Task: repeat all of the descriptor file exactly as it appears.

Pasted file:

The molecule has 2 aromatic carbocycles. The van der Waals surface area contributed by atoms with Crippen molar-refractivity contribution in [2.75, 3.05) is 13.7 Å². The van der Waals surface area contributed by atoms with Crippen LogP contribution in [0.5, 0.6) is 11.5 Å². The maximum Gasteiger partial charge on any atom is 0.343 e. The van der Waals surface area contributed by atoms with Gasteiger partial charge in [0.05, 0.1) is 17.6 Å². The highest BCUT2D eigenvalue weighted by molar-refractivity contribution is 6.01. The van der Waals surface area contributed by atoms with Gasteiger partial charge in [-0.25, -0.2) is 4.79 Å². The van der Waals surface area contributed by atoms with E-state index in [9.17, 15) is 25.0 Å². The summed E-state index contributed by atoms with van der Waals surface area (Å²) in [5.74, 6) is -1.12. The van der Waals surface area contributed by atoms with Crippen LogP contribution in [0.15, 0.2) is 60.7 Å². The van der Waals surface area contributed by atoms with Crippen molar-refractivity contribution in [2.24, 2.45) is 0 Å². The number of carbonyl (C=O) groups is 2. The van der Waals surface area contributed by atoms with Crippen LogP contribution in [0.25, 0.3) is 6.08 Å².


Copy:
The molecule has 2 aromatic carbocycles. The van der Waals surface area contributed by atoms with Crippen molar-refractivity contribution in [2.75, 3.05) is 13.7 Å². The van der Waals surface area contributed by atoms with Crippen LogP contribution in [0.5, 0.6) is 11.5 Å². The maximum Gasteiger partial charge on any atom is 0.343 e. The van der Waals surface area contributed by atoms with Gasteiger partial charge in [0.05, 0.1) is 17.6 Å². The highest BCUT2D eigenvalue weighted by molar-refractivity contribution is 6.01. The van der Waals surface area contributed by atoms with Gasteiger partial charge in [-0.25, -0.2) is 4.79 Å². The van der Waals surface area contributed by atoms with E-state index in [9.17, 15) is 25.0 Å². The summed E-state index contributed by atoms with van der Waals surface area (Å²) in [5.74, 6) is -1.12. The van der Waals surface area contributed by atoms with Crippen LogP contribution in [0.15, 0.2) is 60.7 Å². The van der Waals surface area contributed by atoms with Crippen molar-refractivity contribution in [2.24, 2.45) is 0 Å². The number of carbonyl (C=O) groups is 2. The van der Waals surface area contributed by atoms with Crippen LogP contribution in [0.25, 0.3) is 6.08 Å².